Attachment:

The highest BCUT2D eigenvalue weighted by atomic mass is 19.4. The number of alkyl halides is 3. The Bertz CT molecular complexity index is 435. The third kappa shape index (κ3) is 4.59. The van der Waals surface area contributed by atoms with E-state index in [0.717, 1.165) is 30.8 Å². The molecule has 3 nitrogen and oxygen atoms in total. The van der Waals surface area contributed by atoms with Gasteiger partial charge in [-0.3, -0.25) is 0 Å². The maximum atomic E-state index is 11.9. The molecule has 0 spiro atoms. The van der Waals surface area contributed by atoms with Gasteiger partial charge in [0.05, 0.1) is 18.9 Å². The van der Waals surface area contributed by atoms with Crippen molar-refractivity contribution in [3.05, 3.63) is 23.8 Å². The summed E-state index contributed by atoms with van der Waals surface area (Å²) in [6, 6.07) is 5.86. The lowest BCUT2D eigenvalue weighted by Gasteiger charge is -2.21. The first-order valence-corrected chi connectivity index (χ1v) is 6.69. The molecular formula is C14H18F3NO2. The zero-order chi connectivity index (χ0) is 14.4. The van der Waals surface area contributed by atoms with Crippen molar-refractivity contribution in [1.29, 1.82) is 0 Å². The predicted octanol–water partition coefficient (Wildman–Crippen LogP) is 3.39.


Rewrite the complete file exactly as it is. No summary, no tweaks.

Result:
The highest BCUT2D eigenvalue weighted by atomic mass is 19.4. The number of alkyl halides is 3. The Bertz CT molecular complexity index is 435. The third kappa shape index (κ3) is 4.59. The van der Waals surface area contributed by atoms with E-state index in [0.717, 1.165) is 30.8 Å². The molecule has 3 nitrogen and oxygen atoms in total. The van der Waals surface area contributed by atoms with Gasteiger partial charge in [-0.3, -0.25) is 0 Å². The maximum atomic E-state index is 11.9. The molecule has 0 spiro atoms. The van der Waals surface area contributed by atoms with Gasteiger partial charge in [0.05, 0.1) is 18.9 Å². The van der Waals surface area contributed by atoms with Crippen molar-refractivity contribution in [3.05, 3.63) is 23.8 Å². The summed E-state index contributed by atoms with van der Waals surface area (Å²) in [6, 6.07) is 5.86. The lowest BCUT2D eigenvalue weighted by Gasteiger charge is -2.21. The first-order valence-corrected chi connectivity index (χ1v) is 6.69. The molecular formula is C14H18F3NO2. The zero-order chi connectivity index (χ0) is 14.4. The van der Waals surface area contributed by atoms with Crippen molar-refractivity contribution in [1.29, 1.82) is 0 Å². The predicted octanol–water partition coefficient (Wildman–Crippen LogP) is 3.39.